Two federalism lessons from COVID-19

Two federalism lessons from COVID-19

In Queensland, the health aspects of the COVID health crisis, including hotel quarantine, are being overseen by Queensland Health. In NSW, the issue is being overseen by NSW Health. That is unsurprising, given quarantine is about virus detection and containment.

In Victoria, the Premier says he doesn’t know who was in charge but we know one of the lead agencies on the issue of hotel quarantine was the Department of Jobs. Apparently, Victoria thought a structure in which a whole lot of agencies, including but apparently not led by Health, was the way to go.

In our Federation, that divergence is perfectly acceptable. The drafters of our Constitution intended – indeed hoped – that the different paths taken by the states would encourage them to be their best. In having six test markets for every problem, Australians could be the judge of what ideas work best and encourage their state to also adopt that approach, move to another state that’s getting it right, or change their state government at the next opportunity. 

Similarly, in Queensland and NSW, state governments gratefully accepted offers from the Australian Defence Forces to work with state police officers to manage the challenge of hotel quarantine.

Victoria declined that offer of assistance from the Commonwealth.  Instead, their Jobs Minister took the lead. 

It’s worth asking why this responsibility was handed to a person with no health expertise or responsibility but with very close ties to the United Workers Union, representing the security staff who were bearing the brunt of COVID-related entertainment venue closures. The very staff who were hired to assist with managing hotel quarantine but were not given enough training to appreciate the seriousness of the task. 

It could be a mere coincidence, rather than a scheme to help the Minister’s mates – but we can’t tell because Premier Andrews and Victorian Labor hides behind the artifice of an inquiry to avoid having to engage with any uncomfortable questions. That’s despite the ex-judge leading it stating that her inquiry is not a court of law, nor is there any impediment to talking about the matters to come before it.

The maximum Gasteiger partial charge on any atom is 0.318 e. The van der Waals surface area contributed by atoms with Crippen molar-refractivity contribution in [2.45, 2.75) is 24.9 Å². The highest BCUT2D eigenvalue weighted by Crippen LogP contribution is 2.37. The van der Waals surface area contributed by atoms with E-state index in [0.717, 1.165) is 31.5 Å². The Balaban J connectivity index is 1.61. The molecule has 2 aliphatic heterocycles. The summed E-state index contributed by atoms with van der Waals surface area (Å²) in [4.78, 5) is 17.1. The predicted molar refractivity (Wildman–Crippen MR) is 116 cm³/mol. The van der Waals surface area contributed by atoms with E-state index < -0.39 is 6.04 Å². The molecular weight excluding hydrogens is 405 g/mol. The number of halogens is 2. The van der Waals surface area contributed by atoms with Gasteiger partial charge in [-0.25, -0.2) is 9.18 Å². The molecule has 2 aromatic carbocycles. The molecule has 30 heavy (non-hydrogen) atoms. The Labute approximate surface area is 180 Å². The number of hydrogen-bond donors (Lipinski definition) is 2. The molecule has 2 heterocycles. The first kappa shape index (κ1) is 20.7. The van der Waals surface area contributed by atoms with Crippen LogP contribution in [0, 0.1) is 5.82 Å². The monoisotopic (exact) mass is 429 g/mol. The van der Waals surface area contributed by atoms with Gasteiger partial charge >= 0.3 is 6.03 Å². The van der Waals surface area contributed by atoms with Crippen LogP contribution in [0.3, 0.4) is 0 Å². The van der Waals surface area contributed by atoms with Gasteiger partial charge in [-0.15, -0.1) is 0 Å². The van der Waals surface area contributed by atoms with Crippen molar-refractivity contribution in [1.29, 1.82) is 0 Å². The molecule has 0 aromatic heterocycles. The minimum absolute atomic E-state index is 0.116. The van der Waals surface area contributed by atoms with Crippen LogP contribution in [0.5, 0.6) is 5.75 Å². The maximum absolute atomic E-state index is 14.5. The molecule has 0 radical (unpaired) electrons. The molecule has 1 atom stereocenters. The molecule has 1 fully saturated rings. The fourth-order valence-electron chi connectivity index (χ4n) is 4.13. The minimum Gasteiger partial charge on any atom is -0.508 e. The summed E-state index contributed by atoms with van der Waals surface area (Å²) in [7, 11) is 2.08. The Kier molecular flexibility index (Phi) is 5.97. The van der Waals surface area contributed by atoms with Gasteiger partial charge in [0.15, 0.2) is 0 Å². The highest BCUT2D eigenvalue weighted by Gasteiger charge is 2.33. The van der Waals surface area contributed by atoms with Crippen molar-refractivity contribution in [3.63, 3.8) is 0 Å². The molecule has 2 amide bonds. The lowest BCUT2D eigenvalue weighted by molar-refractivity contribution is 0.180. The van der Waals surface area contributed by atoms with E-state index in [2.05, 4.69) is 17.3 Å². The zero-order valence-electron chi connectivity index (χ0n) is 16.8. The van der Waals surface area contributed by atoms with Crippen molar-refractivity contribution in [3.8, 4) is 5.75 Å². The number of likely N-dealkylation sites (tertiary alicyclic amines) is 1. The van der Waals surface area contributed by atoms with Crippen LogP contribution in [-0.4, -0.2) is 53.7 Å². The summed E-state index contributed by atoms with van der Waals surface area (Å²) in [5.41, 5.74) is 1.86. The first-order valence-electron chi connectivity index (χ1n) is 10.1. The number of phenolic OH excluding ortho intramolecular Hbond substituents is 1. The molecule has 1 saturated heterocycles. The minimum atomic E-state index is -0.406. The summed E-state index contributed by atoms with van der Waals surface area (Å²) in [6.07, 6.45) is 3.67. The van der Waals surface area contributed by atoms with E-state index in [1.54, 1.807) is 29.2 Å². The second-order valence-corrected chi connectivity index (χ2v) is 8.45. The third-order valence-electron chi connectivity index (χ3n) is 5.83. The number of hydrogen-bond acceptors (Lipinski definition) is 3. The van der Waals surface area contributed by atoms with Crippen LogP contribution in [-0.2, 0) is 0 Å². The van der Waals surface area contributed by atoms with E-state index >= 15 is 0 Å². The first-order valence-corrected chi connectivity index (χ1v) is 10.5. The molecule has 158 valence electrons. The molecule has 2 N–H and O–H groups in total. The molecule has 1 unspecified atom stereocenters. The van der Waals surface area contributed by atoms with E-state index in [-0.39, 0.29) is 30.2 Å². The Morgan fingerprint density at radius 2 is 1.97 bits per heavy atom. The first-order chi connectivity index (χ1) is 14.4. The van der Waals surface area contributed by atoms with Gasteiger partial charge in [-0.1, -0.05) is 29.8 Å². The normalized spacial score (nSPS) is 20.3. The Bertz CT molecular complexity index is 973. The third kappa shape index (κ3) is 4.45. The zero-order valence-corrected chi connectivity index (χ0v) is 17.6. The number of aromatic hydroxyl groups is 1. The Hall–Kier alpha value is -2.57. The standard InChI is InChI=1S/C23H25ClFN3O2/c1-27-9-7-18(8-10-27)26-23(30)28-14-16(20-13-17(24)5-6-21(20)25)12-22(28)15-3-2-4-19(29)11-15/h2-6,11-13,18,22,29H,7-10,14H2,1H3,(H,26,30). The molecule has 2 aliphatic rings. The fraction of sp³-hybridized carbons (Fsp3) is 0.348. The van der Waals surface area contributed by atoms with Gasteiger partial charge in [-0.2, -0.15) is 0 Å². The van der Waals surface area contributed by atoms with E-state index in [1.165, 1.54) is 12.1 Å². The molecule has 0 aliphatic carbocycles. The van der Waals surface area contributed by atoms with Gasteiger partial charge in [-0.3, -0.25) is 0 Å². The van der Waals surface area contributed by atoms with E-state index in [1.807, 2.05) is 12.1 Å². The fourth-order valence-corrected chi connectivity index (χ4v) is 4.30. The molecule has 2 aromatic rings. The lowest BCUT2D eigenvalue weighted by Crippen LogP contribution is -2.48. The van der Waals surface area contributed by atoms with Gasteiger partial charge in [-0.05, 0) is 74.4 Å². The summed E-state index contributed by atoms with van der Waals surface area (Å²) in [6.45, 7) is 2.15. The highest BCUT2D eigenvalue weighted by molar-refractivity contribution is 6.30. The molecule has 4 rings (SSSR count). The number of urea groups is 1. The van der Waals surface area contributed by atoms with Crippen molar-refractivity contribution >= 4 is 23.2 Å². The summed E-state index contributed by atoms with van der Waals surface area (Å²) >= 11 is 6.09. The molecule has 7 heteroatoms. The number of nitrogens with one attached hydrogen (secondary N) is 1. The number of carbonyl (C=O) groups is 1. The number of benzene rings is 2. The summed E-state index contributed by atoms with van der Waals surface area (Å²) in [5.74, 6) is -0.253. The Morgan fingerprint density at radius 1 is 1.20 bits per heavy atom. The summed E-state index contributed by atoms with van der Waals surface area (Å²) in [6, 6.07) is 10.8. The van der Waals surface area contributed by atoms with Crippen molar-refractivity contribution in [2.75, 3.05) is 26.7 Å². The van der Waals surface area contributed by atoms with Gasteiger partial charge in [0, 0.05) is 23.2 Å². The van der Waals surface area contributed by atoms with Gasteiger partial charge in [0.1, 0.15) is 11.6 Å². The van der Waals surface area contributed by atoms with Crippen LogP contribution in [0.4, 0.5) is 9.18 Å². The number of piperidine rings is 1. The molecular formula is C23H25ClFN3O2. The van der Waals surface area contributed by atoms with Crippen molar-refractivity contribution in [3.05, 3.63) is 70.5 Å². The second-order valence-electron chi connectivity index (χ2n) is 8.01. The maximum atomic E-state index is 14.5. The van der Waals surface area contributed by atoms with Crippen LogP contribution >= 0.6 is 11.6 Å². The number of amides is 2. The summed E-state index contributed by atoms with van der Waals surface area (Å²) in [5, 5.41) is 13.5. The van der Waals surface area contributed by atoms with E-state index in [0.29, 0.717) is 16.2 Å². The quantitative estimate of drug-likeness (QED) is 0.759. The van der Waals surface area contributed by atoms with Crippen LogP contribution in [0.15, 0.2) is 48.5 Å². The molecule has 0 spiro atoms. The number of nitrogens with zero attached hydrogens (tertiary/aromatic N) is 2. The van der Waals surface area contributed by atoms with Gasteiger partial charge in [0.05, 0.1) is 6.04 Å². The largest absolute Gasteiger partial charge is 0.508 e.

Victorians should be weighing which of the three options contemplated by the founding fathers they will employ. If they decide to move they could be out of quarantine in their new home state sooner than the Victorian lockdowns will end. Victorians can only expect more craven dishonesty and underperformance while they remain in the Garden State – unless they are prepared to demand change with their vote. 

As the impact of this shutdown begins to bite Victoria’s economy hard, there’s a further lesson in Federalism dealt to us. With the states bearing responsibility for health outcomes but the federal government bearing responsibility for the economy more broadly, there is a perverse incentive for state governments to be so cautious on the health response that they do not properly balance the economic impact of those measures. 

All lives are valuable, yet it seems that the lives which are being harmed and lost as a consequence of the economic harm of draconian measures implemented as a part of the health response are not being measured – let alone balanced against the lives we seek to protect with the health response. 

It’s impossible to measure whether we are getting the balance right when the harm to life of one side isn’t being measured. Avoiding the balancing of health outcomes against economic and social consequences risks inflicting a disproportionate response without having even engaged with the question sufficiently to know whether that is the likely impact. It’s sleepwalking to economic disaster because the health decision maker does not bear responsibility for its economic impact.

As of 11 August we’ve lost 313 Australians to COVID-19, and 12,134 people have recovered but with unknown long-term consequences. There’s been 21,397 total cases. We’ve spent more than$300 billion and it will likely take even more before the economy can stand on its own again. It’s time we seriously considered the lives lost and harmed on the economic side of the ledger so that we can cut through the language of fear so generously applied by the Premiers and properly assess whether their health response is proportionate to the bill they are forwarding to the federal taxpayer.